Whilst I would not be so presumptuous to suggest there is only one solution to reengaging with a workforce and stemming the failure of HR to realise the true value of a workforce, I do believe Holmwood like the alchemists of old, has brought together many tried and tested philosophies, research, practical testing and experience both good and bad to create a golden opportunity for HR to retake its place as the champion of transformational change. The damage done to date may not be recoverable but looking to the advice, direction and good practice outlined in this book there is a real potential for individual HR teams to regain their mainstream position as a co-equal partner of corporate strategy.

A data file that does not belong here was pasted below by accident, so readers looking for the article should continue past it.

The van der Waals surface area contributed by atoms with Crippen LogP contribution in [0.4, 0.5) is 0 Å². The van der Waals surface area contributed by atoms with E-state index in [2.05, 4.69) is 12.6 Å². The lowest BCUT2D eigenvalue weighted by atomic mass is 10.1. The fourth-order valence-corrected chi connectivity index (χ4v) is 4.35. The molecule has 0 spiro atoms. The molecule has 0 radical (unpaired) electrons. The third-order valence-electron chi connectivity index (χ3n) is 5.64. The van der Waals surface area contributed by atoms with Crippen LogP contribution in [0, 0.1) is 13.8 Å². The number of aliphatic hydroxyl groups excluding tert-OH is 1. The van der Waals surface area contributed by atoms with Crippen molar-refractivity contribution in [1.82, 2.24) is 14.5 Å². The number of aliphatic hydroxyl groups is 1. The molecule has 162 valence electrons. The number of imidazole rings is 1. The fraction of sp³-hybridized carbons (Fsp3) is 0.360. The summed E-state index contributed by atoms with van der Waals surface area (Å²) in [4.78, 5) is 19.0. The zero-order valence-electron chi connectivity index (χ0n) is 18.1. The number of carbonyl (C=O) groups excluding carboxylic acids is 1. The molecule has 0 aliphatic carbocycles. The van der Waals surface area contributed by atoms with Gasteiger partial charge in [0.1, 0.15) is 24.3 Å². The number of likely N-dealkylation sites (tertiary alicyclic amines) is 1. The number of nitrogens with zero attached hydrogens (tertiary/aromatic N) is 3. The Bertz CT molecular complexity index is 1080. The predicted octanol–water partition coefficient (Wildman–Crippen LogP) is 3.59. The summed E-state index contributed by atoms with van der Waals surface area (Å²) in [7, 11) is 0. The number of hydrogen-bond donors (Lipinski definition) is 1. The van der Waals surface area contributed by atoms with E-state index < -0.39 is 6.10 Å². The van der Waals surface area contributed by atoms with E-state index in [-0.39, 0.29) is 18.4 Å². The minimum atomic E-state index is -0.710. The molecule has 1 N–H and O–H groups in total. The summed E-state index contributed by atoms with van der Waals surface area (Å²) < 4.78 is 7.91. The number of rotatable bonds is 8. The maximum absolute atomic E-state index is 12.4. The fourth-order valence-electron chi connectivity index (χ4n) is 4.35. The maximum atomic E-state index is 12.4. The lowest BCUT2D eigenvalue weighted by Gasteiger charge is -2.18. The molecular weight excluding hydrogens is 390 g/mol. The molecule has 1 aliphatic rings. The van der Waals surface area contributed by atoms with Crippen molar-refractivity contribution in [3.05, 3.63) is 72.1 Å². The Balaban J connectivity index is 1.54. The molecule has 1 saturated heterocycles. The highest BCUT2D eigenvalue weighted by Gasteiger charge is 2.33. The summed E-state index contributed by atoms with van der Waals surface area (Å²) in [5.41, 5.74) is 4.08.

As a final footnote I am compelled to suggest that this book goes much wider in its influence and whilst its focus and terminology points to empowering managers and HR teams to develop people strategies to enhance workforce contribution, I would also suggest that the book holds many strong themes that would, as easily, be helpful to support and encourage individuals in their personal lives and whole-life development. Consequently, I would commend this book to anyone who feels they have more to give and get from their job, their relationships, their family and their life.
Graham White, Retired HR Director